The BS in Elementary Education program leads to initial licensure and is approved by the Minnesota Board of Teaching (MBOT) and the Minnesota Office of Higher Education. This program does not qualify for teacher state licensure in Kentucky or North Carolina. Students who are interested in receiving teaching licensure in these states should not enroll in this program. Walden Enrollment Specialists can provide guidance on licensure issues; however, it remains the individual’s responsibility to understand and comply with all state licensure requirements. Walden makes no representation or guarantee that completion of Walden coursework or programs will permit an individual to obtain state licensure or endorsement.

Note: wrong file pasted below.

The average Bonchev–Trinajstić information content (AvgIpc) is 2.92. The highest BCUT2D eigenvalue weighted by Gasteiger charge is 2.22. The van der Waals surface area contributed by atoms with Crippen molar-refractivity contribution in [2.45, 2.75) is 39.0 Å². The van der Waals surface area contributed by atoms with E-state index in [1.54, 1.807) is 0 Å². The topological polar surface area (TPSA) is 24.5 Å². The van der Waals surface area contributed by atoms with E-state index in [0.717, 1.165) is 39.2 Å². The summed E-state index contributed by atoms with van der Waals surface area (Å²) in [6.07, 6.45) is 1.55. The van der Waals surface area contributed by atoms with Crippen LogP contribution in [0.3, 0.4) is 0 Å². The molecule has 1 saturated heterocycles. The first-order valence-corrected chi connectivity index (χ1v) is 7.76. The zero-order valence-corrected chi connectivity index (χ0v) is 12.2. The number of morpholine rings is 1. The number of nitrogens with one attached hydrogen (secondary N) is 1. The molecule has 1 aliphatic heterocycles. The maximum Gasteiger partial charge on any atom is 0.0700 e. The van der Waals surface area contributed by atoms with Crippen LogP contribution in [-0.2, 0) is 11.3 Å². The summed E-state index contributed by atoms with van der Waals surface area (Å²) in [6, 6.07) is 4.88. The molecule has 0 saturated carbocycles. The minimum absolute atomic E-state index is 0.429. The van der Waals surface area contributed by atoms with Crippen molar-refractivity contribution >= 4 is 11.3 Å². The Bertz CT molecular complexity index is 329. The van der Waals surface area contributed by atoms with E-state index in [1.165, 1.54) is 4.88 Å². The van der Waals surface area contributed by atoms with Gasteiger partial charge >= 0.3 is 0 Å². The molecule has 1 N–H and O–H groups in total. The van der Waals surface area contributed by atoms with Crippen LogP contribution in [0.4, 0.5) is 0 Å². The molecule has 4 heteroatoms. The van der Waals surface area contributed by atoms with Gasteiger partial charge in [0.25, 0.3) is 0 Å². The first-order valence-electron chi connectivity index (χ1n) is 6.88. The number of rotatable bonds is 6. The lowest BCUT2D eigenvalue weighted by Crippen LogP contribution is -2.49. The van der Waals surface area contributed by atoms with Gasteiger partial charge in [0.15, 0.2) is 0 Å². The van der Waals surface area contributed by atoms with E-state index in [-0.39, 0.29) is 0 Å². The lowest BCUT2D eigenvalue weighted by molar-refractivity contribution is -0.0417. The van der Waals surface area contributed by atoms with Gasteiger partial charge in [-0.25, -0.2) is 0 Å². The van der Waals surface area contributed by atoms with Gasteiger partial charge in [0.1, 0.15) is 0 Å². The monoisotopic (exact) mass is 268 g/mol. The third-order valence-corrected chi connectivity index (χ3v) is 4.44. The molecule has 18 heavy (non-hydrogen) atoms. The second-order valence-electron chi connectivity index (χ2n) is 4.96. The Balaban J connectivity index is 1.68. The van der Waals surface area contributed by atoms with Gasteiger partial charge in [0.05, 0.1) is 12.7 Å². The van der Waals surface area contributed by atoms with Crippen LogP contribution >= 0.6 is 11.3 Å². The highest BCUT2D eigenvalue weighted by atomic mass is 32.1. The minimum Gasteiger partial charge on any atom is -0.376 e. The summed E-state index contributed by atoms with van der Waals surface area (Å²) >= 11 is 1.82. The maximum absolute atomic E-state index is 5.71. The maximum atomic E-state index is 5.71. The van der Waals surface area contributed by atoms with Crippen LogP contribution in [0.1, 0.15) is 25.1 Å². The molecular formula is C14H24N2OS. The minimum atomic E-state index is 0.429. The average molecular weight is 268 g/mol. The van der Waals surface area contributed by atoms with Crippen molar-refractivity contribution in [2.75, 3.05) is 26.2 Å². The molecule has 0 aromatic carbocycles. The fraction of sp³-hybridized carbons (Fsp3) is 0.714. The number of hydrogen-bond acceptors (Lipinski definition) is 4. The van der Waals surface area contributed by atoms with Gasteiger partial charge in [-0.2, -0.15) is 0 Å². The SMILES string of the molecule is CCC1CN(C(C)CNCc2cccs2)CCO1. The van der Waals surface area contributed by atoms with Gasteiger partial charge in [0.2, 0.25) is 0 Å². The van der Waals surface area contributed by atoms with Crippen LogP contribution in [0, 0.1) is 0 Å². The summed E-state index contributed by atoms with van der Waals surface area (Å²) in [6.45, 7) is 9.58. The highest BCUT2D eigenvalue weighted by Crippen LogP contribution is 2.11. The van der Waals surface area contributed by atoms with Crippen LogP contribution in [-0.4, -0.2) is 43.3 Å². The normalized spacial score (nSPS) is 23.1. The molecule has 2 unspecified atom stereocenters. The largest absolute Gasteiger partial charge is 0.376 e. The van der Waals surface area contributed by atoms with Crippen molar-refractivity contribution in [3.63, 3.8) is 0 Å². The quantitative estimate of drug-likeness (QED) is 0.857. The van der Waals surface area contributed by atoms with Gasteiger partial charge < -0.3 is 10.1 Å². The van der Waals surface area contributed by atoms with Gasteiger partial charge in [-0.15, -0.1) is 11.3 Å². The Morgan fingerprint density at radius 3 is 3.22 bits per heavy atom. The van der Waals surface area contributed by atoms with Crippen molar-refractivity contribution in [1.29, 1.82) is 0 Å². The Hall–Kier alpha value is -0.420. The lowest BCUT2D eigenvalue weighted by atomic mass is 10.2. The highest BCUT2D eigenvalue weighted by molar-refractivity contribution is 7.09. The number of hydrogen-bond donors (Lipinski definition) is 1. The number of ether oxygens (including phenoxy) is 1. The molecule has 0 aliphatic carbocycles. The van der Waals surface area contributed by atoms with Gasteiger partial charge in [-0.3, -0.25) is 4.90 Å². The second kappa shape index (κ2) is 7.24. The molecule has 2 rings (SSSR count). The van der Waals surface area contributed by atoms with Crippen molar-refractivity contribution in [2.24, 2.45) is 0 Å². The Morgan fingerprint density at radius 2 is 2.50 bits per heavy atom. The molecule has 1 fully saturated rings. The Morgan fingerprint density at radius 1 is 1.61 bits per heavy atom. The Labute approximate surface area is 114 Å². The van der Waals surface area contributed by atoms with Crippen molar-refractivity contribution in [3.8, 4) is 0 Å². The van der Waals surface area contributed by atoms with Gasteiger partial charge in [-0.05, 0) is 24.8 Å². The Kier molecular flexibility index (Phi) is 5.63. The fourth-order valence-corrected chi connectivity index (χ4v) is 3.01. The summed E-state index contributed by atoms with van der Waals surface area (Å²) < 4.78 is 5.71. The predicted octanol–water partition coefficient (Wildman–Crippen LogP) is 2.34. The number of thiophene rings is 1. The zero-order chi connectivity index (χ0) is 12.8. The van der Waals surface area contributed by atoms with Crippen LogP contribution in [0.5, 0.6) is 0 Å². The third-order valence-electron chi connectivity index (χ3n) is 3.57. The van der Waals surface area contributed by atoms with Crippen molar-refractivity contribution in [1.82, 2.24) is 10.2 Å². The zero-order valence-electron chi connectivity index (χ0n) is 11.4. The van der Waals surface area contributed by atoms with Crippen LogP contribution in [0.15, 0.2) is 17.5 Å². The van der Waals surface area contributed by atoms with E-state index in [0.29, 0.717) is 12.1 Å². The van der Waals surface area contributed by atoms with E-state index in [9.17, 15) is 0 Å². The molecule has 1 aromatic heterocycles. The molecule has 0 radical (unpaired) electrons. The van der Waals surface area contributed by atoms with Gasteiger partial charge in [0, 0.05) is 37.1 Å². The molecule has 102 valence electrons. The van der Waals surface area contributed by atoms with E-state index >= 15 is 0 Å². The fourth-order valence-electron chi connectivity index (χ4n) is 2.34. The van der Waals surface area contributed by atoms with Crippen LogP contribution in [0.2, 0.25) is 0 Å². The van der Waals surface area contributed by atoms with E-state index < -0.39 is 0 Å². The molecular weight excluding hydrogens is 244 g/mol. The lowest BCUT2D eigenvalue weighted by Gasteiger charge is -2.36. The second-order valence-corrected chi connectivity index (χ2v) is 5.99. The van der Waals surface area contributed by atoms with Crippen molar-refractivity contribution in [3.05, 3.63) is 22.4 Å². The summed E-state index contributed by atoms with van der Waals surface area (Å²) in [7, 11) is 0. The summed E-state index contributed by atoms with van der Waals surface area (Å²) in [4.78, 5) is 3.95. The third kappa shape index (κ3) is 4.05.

The program learning outcomes are guided by the Minnesota Standards of Effective Practice and Minnesota Teachers of Elementary Education (K–6) Standards.
Prospective Alabama students: Contact the Teacher Education and Certification Division of the Alabama State Department of Education at 1-334-242-9935 or alabamaachieves.org to verify that these programs qualify for teacher certification, endorsement, and/or salary benefits.
Prospective Washington state students are advised to contact the Office of the Superintendent of Public Instruction at 1-360-725-6400 or [email protected] to determine whether Walden’s programs in the field of education are approved for teacher certification or endorsements in Washington state. Additionally, teachers are advised to contact their individual school district as to whether this program may qualify for salary advancement.
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Supplement to Critical Thinking